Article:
A pool alarm is a device that sounds a loud alert if a small child or pet should fall into the backyard pool or approach its perimeter. Pool alarms are intended to augment other safety measures such as perimeter fences and supervision, and should not be relied on as the sole means of pool safety. They can, however, play a key role in protecting lives when other measures have failed. There are four main categories of pool alarms: above ground, floating, submerged, and wristband alarms.
In the above ground category, there are different grades of pool alarms. One type uses infrared or lasers to surround the pool with an unbroken beam of invisible light. The beam can be set to a specific height, for example, one to two feet (about 300-600 mm), depending on the height of your smallest child or pet. Once the pool alarm is armed, if the beam is broken, an audible wail sounds.
The advantage to this type of pool alarm is that it signals danger prior to a child or pet entering the water. Disadvantages are that it can give false alarms if moved by windy conditions, accidentally hit, blocked, or if inanimate objects roll or blow through the beam. Also, if a beam is set too high a small toddler such as a neighbor's child might crawl beneath it. If set too low, an older child can step over the beam.
A more secure above ground pool alarm is a sentry-type alarm. This type of pool alarm combines a motion detector with a heat sensor. Rather than a thin beam surrounding the pool at a set height, this pool alarm covers a wide swathe of area, up to 150-degrees or more. Inanimate objects that do not have a heat signature cannot trip this type of pool alarm, and there is no worry about a beam being set too high or low.
While above ground alarms can be very effective, some people prefer a pool alarm that sits in the pool itself. In this category, there are floating pool alarms and submerged pool alarms.
A floating pool alarm can be tied off to the pool ladder and left to bob on the surface of the water. If a child or pet falls into the pool, subsequent surface waves will cause the pool alarm to sound. Floating alarms can be set for sensitivity to avoid false alarms for small waves created by wind.
A submerged pool alarm is a 90-degree angled device that sits on the edge of the pool with one downward arm submerged into the water. This type of pool alarm reads water displacement or underwater waves, and has fewer false alarms than a floating pool alarm. It can also be used with a pool cover. One disadvantage of a submerged or floating pool alarm is that it can be removed from the pool. Additionally, these alarms might not detect children or pets less than 15 pounds (6.8 kg), unless otherwise stated.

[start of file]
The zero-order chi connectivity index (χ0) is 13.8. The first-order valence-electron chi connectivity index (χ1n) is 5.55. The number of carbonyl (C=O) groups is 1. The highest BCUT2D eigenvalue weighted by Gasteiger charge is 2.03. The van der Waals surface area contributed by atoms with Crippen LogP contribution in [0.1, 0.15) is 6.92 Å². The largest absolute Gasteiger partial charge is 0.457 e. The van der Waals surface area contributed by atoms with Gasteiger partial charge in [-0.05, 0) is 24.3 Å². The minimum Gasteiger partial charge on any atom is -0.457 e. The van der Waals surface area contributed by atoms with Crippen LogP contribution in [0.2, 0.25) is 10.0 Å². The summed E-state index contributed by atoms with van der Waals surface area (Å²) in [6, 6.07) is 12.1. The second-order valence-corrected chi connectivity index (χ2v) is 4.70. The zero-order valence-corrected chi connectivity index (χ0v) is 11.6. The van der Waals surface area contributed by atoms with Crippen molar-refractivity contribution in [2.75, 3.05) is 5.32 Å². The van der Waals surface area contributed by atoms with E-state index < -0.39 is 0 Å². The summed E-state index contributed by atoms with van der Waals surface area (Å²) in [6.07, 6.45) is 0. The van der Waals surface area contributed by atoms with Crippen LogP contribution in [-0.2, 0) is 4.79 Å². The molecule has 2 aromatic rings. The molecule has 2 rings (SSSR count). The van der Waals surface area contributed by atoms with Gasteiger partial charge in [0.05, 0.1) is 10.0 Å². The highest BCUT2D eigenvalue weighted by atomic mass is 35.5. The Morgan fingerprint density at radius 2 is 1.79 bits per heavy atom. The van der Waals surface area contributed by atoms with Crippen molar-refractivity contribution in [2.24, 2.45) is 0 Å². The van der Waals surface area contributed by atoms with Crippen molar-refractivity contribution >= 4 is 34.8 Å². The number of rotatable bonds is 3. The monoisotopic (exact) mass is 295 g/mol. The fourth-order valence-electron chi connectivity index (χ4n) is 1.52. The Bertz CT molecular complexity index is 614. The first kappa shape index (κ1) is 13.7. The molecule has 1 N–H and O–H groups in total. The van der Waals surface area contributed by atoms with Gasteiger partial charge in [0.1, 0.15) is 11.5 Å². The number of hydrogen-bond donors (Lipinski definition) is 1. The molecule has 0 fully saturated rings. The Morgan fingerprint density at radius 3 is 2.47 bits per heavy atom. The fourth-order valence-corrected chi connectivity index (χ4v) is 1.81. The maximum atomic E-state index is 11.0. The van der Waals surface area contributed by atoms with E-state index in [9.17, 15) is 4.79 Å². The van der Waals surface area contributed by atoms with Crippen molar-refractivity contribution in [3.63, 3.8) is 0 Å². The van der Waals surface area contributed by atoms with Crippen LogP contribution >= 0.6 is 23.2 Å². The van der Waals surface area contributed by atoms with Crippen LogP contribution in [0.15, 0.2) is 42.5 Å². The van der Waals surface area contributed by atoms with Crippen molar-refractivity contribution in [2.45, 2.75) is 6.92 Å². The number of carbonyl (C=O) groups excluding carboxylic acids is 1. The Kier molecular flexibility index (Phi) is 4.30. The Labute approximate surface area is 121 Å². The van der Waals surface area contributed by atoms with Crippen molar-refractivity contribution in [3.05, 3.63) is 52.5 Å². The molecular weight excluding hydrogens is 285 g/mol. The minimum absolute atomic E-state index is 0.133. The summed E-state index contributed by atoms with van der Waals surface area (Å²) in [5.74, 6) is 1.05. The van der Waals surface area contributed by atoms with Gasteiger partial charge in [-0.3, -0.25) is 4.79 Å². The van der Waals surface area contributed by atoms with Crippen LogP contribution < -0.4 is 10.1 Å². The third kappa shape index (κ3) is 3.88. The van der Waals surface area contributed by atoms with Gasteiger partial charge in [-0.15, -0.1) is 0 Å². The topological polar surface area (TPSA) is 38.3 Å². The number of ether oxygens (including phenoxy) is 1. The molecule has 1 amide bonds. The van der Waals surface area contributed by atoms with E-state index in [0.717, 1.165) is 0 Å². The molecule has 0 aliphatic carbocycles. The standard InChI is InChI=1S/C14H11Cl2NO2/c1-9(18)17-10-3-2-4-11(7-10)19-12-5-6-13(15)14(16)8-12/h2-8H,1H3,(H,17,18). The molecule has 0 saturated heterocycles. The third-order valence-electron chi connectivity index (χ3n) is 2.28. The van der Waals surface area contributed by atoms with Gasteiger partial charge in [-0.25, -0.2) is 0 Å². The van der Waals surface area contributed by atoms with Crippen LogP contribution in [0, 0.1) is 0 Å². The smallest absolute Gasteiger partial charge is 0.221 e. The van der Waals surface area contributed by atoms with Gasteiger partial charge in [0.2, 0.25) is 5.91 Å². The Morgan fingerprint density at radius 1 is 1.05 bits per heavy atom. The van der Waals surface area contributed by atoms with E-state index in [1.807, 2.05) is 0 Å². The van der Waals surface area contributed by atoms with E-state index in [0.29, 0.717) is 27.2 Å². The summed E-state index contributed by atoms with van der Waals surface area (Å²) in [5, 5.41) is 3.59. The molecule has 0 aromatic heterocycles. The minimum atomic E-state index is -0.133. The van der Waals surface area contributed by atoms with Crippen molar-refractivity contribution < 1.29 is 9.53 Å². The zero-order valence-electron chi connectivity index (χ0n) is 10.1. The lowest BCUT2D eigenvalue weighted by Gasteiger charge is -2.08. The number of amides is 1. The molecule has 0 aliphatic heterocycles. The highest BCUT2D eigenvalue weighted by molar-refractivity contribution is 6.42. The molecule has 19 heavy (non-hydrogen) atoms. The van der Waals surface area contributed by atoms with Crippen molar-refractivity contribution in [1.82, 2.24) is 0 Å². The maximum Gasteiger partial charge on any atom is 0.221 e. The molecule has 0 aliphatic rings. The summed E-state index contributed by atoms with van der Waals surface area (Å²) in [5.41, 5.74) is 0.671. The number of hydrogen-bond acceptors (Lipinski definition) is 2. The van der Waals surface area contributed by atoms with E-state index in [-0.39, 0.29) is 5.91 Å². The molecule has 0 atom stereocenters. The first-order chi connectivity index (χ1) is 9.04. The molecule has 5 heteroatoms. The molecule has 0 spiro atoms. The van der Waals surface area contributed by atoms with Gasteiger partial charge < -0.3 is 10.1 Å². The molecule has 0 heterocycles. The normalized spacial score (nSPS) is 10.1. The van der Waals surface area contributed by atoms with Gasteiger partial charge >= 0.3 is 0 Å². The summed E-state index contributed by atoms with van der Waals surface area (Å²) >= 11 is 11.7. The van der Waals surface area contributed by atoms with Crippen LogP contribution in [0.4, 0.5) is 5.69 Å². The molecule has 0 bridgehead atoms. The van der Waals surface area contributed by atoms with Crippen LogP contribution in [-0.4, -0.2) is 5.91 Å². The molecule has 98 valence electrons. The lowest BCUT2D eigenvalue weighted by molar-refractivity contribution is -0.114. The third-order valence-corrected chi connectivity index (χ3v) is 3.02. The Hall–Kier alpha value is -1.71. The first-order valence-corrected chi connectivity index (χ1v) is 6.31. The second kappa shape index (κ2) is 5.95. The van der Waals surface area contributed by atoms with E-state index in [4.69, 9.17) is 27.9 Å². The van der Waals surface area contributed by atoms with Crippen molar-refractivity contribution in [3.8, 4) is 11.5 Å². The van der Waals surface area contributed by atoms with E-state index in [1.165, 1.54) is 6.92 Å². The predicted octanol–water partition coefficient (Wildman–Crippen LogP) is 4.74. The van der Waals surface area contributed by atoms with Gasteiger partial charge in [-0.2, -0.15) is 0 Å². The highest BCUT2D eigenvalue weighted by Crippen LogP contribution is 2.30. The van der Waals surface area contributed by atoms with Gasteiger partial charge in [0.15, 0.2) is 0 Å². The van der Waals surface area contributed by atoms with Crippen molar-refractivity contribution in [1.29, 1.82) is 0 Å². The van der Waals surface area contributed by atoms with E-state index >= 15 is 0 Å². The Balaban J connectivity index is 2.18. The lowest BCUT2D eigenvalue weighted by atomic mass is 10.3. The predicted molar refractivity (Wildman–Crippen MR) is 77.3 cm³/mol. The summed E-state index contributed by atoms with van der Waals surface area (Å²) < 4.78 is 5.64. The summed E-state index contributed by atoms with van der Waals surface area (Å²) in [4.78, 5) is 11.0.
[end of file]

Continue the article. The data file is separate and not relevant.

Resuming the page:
Finally, a wristband pool alarm is a key-locked device that is worn on the wrist of a child, or it can be secured to the collar of a pet. The device is linked to a base unit, kept in the house. If the wristband gets wet, an alarm immediately sounds from the base unit. Several wristbands can be linked to a single base unit, and extra wristbands can be purchased for visiting children. Wrist alarms can also be used on boats, but are not intended for salt water.
Disadvantages of this type of alarm are that it cannot protect children that might wander into the yard. It will also sound if a child is washing his or her hands and gets the device wet, is playing in the sprinklers, using the hose, etcetera.
The pool alarms discussed in this article are generally in the 200-300 US Dollar (USD) range. While this might sound pricey at first glance, they can literally save lives. The U.S. Consumer Product Safety Commission (CPSC) reports about 350 pool drownings per year in the United States of children under the age of five. Approximately 2,600 more children are hospitalized, according to CPSC statistics.
If you don't have children yourself, a pool alarm can protect the lives of neighborhood children. Some pool alarms come with handouts to inform neighbors that you have installed a pool alarm, and they should respond if they hear an alert. The CPSC reminds pool owners that pool barriers and supervision are the best defenses against accidents, with pool alarms being an additional safeguard.